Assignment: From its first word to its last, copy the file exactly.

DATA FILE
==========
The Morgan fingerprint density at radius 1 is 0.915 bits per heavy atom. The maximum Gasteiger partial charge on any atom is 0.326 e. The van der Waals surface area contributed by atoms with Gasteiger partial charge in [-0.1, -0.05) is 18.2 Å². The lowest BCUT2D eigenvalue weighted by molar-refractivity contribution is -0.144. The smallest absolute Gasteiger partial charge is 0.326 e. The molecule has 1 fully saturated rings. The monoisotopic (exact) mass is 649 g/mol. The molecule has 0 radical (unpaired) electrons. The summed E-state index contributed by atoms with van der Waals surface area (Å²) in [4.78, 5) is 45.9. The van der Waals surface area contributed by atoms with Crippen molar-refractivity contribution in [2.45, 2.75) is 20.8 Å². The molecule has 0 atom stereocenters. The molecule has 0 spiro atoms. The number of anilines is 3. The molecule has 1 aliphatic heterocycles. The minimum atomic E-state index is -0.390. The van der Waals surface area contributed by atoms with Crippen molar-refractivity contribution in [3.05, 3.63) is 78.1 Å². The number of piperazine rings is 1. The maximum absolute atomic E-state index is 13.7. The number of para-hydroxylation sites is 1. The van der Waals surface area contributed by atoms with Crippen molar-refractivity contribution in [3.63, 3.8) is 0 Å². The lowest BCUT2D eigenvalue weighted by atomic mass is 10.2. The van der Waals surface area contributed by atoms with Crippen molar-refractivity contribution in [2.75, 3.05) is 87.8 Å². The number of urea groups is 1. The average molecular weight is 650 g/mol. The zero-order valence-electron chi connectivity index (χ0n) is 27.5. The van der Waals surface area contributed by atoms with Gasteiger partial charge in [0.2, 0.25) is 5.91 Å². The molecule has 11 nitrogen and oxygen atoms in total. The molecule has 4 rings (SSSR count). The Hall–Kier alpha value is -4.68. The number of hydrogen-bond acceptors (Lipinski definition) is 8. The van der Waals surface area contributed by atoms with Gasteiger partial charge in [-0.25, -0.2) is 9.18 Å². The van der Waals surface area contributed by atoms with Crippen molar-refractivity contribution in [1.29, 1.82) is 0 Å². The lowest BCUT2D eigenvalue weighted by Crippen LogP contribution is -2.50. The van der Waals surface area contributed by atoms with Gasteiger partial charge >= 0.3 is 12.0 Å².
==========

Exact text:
The Morgan fingerprint density at radius 1 is 0.915 bits per heavy atom. The maximum Gasteiger partial charge on any atom is 0.326 e. The van der Waals surface area contributed by atoms with Gasteiger partial charge in [-0.1, -0.05) is 18.2 Å². The lowest BCUT2D eigenvalue weighted by molar-refractivity contribution is -0.144. The smallest absolute Gasteiger partial charge is 0.326 e. The molecule has 1 fully saturated rings. The monoisotopic (exact) mass is 649 g/mol. The molecule has 0 radical (unpaired) electrons. The summed E-state index contributed by atoms with van der Waals surface area (Å²) in [4.78, 5) is 45.9. The van der Waals surface area contributed by atoms with Crippen molar-refractivity contribution in [2.45, 2.75) is 20.8 Å². The molecule has 0 atom stereocenters. The molecule has 0 spiro atoms. The number of anilines is 3. The molecule has 1 aliphatic heterocycles. The minimum atomic E-state index is -0.390. The van der Waals surface area contributed by atoms with Crippen molar-refractivity contribution in [3.05, 3.63) is 78.1 Å². The number of piperazine rings is 1. The maximum absolute atomic E-state index is 13.7. The number of para-hydroxylation sites is 1. The van der Waals surface area contributed by atoms with Crippen molar-refractivity contribution in [3.63, 3.8) is 0 Å². The lowest BCUT2D eigenvalue weighted by atomic mass is 10.2. The van der Waals surface area contributed by atoms with Crippen molar-refractivity contribution in [2.75, 3.05) is 87.8 Å². The number of urea groups is 1. The average molecular weight is 650 g/mol. The zero-order valence-electron chi connectivity index (χ0n) is 27.5. The van der Waals surface area contributed by atoms with Gasteiger partial charge in [0.2, 0.25) is 5.91 Å². The molecule has 11 nitrogen and oxygen atoms in total. The molecule has 4 rings (SSSR count). The Hall–Kier alpha value is -4.68. The number of hydrogen-bond acceptors (Lipinski definition) is 8. The van der Waals surface area contributed by atoms with Gasteiger partial charge in [-0.25, -0.2) is 9.18 Å². The van der Waals surface area contributed by atoms with Crippen molar-refractivity contribution in [1.29, 1.82) is 0 Å². The lowest BCUT2D eigenvalue weighted by Crippen LogP contribution is -2.50. The van der Waals surface area contributed by atoms with Gasteiger partial charge >= 0.3 is 12.0 Å².